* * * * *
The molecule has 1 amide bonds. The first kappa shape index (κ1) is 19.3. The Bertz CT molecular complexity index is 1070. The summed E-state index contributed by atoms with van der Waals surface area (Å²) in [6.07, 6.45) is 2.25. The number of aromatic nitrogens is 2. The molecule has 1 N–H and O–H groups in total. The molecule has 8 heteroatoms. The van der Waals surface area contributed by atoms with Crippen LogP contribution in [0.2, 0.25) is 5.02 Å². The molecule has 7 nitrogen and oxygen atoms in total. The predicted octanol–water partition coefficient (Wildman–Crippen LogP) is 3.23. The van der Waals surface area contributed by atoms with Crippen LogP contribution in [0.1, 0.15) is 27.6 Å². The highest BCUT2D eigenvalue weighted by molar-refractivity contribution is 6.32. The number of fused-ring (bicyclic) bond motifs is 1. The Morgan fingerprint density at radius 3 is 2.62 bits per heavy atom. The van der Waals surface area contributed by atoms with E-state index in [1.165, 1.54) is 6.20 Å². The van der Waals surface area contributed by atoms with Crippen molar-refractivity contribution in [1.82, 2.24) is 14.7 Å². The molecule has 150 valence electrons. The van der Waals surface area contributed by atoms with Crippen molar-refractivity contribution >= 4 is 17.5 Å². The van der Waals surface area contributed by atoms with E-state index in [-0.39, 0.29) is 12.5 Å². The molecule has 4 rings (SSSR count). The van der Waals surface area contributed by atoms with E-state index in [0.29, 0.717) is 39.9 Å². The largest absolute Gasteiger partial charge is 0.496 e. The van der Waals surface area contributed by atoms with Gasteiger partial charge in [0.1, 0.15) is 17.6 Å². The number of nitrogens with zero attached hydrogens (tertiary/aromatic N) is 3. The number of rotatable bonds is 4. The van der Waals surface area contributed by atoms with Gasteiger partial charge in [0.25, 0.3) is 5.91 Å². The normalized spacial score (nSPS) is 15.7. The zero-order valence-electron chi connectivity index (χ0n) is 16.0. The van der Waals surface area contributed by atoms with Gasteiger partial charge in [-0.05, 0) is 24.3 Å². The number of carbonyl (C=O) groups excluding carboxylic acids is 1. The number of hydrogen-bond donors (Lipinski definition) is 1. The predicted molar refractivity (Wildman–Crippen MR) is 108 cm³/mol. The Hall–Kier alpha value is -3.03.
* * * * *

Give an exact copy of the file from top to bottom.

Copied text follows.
The molecule has 1 amide bonds. The first kappa shape index (κ1) is 19.3. The Bertz CT molecular complexity index is 1070. The summed E-state index contributed by atoms with van der Waals surface area (Å²) in [6.07, 6.45) is 2.25. The number of aromatic nitrogens is 2. The molecule has 1 N–H and O–H groups in total. The molecule has 8 heteroatoms. The van der Waals surface area contributed by atoms with Crippen LogP contribution in [0.2, 0.25) is 5.02 Å². The molecule has 7 nitrogen and oxygen atoms in total. The predicted octanol–water partition coefficient (Wildman–Crippen LogP) is 3.23. The van der Waals surface area contributed by atoms with Crippen LogP contribution in [0.1, 0.15) is 27.6 Å². The highest BCUT2D eigenvalue weighted by molar-refractivity contribution is 6.32. The number of fused-ring (bicyclic) bond motifs is 1. The Morgan fingerprint density at radius 3 is 2.62 bits per heavy atom. The van der Waals surface area contributed by atoms with E-state index in [1.165, 1.54) is 6.20 Å². The van der Waals surface area contributed by atoms with Crippen molar-refractivity contribution in [1.82, 2.24) is 14.7 Å². The molecule has 150 valence electrons. The van der Waals surface area contributed by atoms with Crippen molar-refractivity contribution >= 4 is 17.5 Å². The van der Waals surface area contributed by atoms with E-state index in [-0.39, 0.29) is 12.5 Å². The molecule has 4 rings (SSSR count). The van der Waals surface area contributed by atoms with E-state index in [0.29, 0.717) is 39.9 Å². The largest absolute Gasteiger partial charge is 0.496 e. The van der Waals surface area contributed by atoms with Gasteiger partial charge in [0.1, 0.15) is 17.6 Å². The number of nitrogens with zero attached hydrogens (tertiary/aromatic N) is 3. The number of rotatable bonds is 4. The van der Waals surface area contributed by atoms with Gasteiger partial charge in [0.25, 0.3) is 5.91 Å². The normalized spacial score (nSPS) is 15.7. The zero-order valence-electron chi connectivity index (χ0n) is 16.0. The van der Waals surface area contributed by atoms with Gasteiger partial charge in [-0.05, 0) is 24.3 Å². The number of carbonyl (C=O) groups excluding carboxylic acids is 1. The number of hydrogen-bond donors (Lipinski definition) is 1. The predicted molar refractivity (Wildman–Crippen MR) is 108 cm³/mol. The Hall–Kier alpha value is -3.03.